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Let $R$ be a commutative ring with $1$. Let $S \subset R$ be a multiplicatively closed set. What are the units of $S^{-1}R$ ?

This question is probably too broad, so let's focus on integral domains $R$, and $0 \not \in S$ (so that the localization is not the zero ring and the natural morphism $i : R \to S^{-1}R$ is injective).

I think I proved that $$A:= \left\{ \dfrac{a}{s} \;\Big\vert\; s \in S, a \in R^{\times} \cup S \right\}$$ is a subgroup of $R^{\times}$. Notice that if $R$ is a domain and $0 \not \in S$, then $a/s$ is a unit iff there is $(a',s') \in R \times S$ such that $aa'=ss'$. I'm not sure that $(S^{-1}R)^{\times} = A$ holds. Anyway, it would be nice to have some explicit description of $(S^{-1}R)^{\times}$. I found quite nothing on that topic (except maybe this or this).

Thank you very much for your comments!

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    $\begingroup$ Isn't this also related? $\endgroup$
    – user26857
    Nov 3, 2016 at 20:57
  • $\begingroup$ @user26857 : Thank you. I wasn't aware of this recent question. I didn't search "invertible elements" but only "group of units"… $\endgroup$
    – Watson
    Nov 3, 2016 at 21:02
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    $\begingroup$ These questions may also be related: (1), (2), (3). $\endgroup$
    – Watson
    Nov 3, 2016 at 21:16

2 Answers 2

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Let us say the localization is $R[S^{-1}]$. Let $r \in R$ and $s \in S$. In $F$, the field of fractions of $R$, the inverse of $r/s$ is $s/r$. But since $s/r$ is an equivalence class and $s/r =(sq)/(rq),\; \forall q \in R - {0}$. Therefore $ s/r \in R[S^{-1}]$ if $(sq)/(rq) \in R[S^{-1}]$ for some choice of $q \in R-{0}$. We conclude that the set of invertible elements of $R[S^{-1}]$ is $ D = \{rs^{-1} \in F $ such that $qr\in S\}$. This set $D$ is known to be the saturation of $S$.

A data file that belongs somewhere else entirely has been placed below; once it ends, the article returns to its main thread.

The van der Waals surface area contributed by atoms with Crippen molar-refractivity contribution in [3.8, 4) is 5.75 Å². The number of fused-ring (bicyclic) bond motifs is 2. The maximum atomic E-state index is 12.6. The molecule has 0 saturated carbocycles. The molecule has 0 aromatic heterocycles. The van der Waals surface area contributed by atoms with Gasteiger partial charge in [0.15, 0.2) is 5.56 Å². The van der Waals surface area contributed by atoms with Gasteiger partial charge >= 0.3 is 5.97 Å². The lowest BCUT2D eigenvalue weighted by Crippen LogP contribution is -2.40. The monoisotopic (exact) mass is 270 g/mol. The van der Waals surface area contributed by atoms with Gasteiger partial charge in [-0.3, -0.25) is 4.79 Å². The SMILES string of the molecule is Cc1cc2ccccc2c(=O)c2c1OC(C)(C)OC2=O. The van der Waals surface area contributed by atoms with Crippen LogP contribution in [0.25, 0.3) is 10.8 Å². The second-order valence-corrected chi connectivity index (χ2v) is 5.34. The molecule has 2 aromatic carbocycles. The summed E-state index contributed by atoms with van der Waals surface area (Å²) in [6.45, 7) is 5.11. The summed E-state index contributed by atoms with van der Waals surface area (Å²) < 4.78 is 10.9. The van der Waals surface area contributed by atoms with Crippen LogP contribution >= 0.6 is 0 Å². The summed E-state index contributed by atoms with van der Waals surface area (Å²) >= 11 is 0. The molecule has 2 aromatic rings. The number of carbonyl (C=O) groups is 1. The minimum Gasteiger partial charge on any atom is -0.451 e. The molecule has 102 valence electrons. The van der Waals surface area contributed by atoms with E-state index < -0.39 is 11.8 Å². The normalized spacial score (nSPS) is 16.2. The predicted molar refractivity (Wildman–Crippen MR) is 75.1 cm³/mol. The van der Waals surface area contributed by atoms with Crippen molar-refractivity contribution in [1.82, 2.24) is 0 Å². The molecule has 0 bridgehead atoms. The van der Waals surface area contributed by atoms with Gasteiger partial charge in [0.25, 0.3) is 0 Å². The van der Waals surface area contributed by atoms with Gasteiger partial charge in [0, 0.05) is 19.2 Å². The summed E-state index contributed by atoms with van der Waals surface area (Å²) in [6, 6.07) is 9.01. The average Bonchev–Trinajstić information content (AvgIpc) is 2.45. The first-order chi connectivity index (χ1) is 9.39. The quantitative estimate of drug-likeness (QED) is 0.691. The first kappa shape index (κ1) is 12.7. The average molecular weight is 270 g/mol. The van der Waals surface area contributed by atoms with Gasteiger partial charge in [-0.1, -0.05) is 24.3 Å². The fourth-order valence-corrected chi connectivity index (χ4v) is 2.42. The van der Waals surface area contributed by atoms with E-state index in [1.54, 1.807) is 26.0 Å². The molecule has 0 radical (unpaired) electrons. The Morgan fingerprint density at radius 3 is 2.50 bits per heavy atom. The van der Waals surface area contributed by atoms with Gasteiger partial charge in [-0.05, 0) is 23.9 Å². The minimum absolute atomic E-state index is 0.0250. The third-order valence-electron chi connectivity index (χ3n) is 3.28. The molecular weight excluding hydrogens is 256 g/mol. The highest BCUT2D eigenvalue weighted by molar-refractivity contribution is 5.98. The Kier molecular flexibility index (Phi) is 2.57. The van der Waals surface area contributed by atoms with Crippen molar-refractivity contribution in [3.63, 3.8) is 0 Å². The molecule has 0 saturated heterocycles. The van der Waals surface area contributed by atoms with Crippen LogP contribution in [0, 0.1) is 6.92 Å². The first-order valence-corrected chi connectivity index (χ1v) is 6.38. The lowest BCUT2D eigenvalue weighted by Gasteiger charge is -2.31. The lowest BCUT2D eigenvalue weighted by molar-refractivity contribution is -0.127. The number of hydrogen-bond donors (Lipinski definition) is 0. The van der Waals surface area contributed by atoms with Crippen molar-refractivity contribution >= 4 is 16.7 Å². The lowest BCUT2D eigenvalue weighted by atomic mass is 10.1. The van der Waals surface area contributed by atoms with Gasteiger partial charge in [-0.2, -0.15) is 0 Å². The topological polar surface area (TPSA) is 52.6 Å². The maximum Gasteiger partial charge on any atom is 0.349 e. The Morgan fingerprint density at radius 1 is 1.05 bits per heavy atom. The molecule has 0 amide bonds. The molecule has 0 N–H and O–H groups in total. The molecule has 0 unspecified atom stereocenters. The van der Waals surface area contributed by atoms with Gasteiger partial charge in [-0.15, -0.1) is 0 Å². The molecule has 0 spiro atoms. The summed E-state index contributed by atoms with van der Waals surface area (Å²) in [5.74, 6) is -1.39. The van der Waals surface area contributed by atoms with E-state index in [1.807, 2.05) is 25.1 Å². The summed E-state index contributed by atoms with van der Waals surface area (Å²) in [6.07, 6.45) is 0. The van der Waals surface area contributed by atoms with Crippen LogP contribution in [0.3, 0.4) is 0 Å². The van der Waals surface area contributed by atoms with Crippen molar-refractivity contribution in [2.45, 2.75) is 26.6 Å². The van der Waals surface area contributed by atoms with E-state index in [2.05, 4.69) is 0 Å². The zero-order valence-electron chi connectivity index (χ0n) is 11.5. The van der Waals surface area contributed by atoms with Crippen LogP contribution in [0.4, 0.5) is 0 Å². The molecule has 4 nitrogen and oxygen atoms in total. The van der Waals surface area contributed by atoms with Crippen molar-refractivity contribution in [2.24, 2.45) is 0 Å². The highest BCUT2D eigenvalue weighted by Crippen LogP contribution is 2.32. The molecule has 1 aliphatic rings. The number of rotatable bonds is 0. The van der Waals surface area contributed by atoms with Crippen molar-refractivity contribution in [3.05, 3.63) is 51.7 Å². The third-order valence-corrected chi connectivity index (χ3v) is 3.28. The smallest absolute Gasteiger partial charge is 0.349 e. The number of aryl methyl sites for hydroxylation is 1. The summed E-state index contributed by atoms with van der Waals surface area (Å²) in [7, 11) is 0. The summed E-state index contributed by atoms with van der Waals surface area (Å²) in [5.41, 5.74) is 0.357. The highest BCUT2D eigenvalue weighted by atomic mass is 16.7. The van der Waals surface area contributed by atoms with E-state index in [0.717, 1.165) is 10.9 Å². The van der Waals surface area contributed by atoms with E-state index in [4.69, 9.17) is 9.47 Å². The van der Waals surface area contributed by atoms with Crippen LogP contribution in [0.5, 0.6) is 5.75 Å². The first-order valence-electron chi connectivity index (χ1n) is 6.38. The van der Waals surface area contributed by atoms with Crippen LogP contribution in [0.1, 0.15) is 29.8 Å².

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  • $\begingroup$ Call two multiplicative subsets $S$ and $T$ “equivalent” if $R[S^{-1}]$ and $R[T^{-1}]$ are isomorphic $R$-algebras, and call a multiplicative subset “maximal” if it is maximal within its equivalence class. (For example, the maximal multiplicative subset of $\mathbb Z$ containing the powers of $18$ is the multiplicative submonoid generated by $2$ and $3$.) Is there any problem in the theory of localization if we require rings to be localized at maximal multiplicative subsets? Does the saturation admit a simpler expression in this case? $\endgroup$
    – isekaijin
    Jul 15, 2022 at 18:17
  • $\begingroup$ This answer assumes $R$ is an integral domain, even though the OP asked for any commutative unital ring $R$. $\endgroup$ Oct 25, 2023 at 18:03
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Denote $\ell:R\to S^{-1}R$ to the localization map. An element $a/s\in S^{-1}R$ is a unit if and only if $a\in T=\ell^{-1}((S^{-1}R)^\times)$, so it suffices to characterize $T$.

Recall that a subset $\Lambda\subset R$ is said to be saturated if $xy\in \Lambda$ implies $x,y\in \Lambda$. Define $$ \overline{S}=\{x\in R\mid\exists y\in R,xy\in S\}. $$ Then it is an exercise to show that $\overline{S}$ is the smallest saturated multiplicatively closed subset of $R$ containing $S$ (the set $\overline{S}$ is called the saturation of $S$). We claim $T=\overline{S}$. On the one hand, if $x\in T$, then $\frac{x}{1}\frac{y}{s}=\frac{1}{1}$ in $S^{-1}R$, for some $y\in R$, $s\in S$. Thus, there is $u\in S$ such that $xyu=u$. By definition, $x\in \overline{S}$, i.e., $T\subset\overline{S}$. Conversely, it is easy to see that $T$ is a saturated multiplicatively closed subset of $R$ containing $S$; hence, $\overline{S}\subset T$.

One also has that $A-\overline{S}$ equals the union of the prime ideals of $A$ disjoint from $S$ [ref], i.e., $\overline{S}$ is the intersection of all multiplicative closed subsets of $A$ containing $S$ that are of the form $A\setminus\mathfrak{p}$, where $\mathfrak{p}\subset A$ is a prime.

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